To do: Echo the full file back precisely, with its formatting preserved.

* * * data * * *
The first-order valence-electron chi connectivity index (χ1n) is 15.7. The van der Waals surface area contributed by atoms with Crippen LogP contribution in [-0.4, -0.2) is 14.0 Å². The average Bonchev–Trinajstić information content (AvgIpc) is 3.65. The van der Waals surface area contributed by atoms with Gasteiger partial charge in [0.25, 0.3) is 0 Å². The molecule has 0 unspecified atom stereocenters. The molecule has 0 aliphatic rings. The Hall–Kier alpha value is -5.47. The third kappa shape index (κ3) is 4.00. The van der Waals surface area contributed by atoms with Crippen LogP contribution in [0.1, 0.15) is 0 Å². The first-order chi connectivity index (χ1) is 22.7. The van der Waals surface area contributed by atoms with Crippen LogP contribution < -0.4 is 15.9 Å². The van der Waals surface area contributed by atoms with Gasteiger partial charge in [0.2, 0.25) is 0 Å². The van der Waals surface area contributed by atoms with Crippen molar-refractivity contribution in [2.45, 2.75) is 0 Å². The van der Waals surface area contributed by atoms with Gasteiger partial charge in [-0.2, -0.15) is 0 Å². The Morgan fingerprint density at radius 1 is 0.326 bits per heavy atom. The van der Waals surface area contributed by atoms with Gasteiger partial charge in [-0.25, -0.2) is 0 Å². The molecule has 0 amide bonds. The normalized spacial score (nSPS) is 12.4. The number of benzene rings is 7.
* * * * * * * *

The first-order valence-electron chi connectivity index (χ1n) is 15.7. The van der Waals surface area contributed by atoms with Crippen LogP contribution in [-0.4, -0.2) is 14.0 Å². The average Bonchev–Trinajstić information content (AvgIpc) is 3.65. The van der Waals surface area contributed by atoms with Gasteiger partial charge in [0.25, 0.3) is 0 Å². The molecule has 0 unspecified atom stereocenters. The molecule has 0 aliphatic rings. The Hall–Kier alpha value is -5.47. The third kappa shape index (κ3) is 4.00. The van der Waals surface area contributed by atoms with Crippen LogP contribution in [0.1, 0.15) is 0 Å². The first-order chi connectivity index (χ1) is 22.7. The van der Waals surface area contributed by atoms with Crippen LogP contribution < -0.4 is 15.9 Å². The van der Waals surface area contributed by atoms with Gasteiger partial charge in [0.2, 0.25) is 0 Å². The van der Waals surface area contributed by atoms with Crippen molar-refractivity contribution in [2.45, 2.75) is 0 Å². The van der Waals surface area contributed by atoms with Gasteiger partial charge in [-0.2, -0.15) is 0 Å². The Morgan fingerprint density at radius 1 is 0.326 bits per heavy atom. The van der Waals surface area contributed by atoms with Gasteiger partial charge in [-0.25, -0.2) is 0 Å². The molecule has 0 amide bonds. The normalized spacial score (nSPS) is 12.4. The number of benzene rings is 7.